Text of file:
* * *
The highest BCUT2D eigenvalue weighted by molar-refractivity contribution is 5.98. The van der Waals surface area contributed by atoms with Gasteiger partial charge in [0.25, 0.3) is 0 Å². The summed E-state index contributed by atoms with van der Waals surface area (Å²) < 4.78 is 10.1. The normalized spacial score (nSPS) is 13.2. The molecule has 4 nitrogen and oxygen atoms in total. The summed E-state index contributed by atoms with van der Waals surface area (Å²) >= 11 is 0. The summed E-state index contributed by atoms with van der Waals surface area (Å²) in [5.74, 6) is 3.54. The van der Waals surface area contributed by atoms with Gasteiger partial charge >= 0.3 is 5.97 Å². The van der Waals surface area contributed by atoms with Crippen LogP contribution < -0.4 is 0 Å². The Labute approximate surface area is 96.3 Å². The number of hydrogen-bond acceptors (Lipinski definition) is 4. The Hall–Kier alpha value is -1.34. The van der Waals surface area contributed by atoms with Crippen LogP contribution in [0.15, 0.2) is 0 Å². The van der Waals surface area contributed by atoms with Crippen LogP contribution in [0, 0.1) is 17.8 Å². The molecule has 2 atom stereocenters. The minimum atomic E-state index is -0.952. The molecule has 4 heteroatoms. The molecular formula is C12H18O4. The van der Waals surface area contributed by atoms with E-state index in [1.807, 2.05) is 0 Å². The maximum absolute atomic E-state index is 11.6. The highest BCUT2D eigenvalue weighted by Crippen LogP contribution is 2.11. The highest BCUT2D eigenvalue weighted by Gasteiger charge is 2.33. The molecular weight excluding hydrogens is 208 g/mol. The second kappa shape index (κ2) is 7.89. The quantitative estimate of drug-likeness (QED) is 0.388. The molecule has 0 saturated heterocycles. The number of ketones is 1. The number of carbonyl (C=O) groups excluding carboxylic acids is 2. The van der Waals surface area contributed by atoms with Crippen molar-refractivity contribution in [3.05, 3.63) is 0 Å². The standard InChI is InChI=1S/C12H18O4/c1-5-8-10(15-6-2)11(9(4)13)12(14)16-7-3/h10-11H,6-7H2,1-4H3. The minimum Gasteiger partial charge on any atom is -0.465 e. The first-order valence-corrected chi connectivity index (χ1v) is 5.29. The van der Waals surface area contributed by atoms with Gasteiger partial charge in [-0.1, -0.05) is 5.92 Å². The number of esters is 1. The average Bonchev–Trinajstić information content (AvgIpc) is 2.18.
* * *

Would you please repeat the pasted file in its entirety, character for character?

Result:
The highest BCUT2D eigenvalue weighted by molar-refractivity contribution is 5.98. The van der Waals surface area contributed by atoms with Gasteiger partial charge in [0.25, 0.3) is 0 Å². The summed E-state index contributed by atoms with van der Waals surface area (Å²) < 4.78 is 10.1. The normalized spacial score (nSPS) is 13.2. The molecule has 4 nitrogen and oxygen atoms in total. The summed E-state index contributed by atoms with van der Waals surface area (Å²) >= 11 is 0. The summed E-state index contributed by atoms with van der Waals surface area (Å²) in [5.74, 6) is 3.54. The van der Waals surface area contributed by atoms with Gasteiger partial charge >= 0.3 is 5.97 Å². The van der Waals surface area contributed by atoms with Crippen LogP contribution < -0.4 is 0 Å². The Labute approximate surface area is 96.3 Å². The number of hydrogen-bond acceptors (Lipinski definition) is 4. The Hall–Kier alpha value is -1.34. The van der Waals surface area contributed by atoms with Crippen LogP contribution in [0.15, 0.2) is 0 Å². The van der Waals surface area contributed by atoms with Crippen LogP contribution in [0, 0.1) is 17.8 Å². The molecule has 2 atom stereocenters. The minimum atomic E-state index is -0.952. The molecule has 4 heteroatoms. The molecular formula is C12H18O4. The van der Waals surface area contributed by atoms with E-state index in [1.807, 2.05) is 0 Å². The maximum absolute atomic E-state index is 11.6. The highest BCUT2D eigenvalue weighted by Crippen LogP contribution is 2.11. The highest BCUT2D eigenvalue weighted by Gasteiger charge is 2.33. The molecular weight excluding hydrogens is 208 g/mol. The second kappa shape index (κ2) is 7.89. The quantitative estimate of drug-likeness (QED) is 0.388. The molecule has 0 saturated heterocycles. The number of ketones is 1. The number of carbonyl (C=O) groups excluding carboxylic acids is 2. The van der Waals surface area contributed by atoms with Crippen molar-refractivity contribution in [3.05, 3.63) is 0 Å². The standard InChI is InChI=1S/C12H18O4/c1-5-8-10(15-6-2)11(9(4)13)12(14)16-7-3/h10-11H,6-7H2,1-4H3. The minimum Gasteiger partial charge on any atom is -0.465 e. The first-order valence-corrected chi connectivity index (χ1v) is 5.29. The van der Waals surface area contributed by atoms with Gasteiger partial charge in [-0.1, -0.05) is 5.92 Å². The number of esters is 1. The average Bonchev–Trinajstić information content (AvgIpc) is 2.18.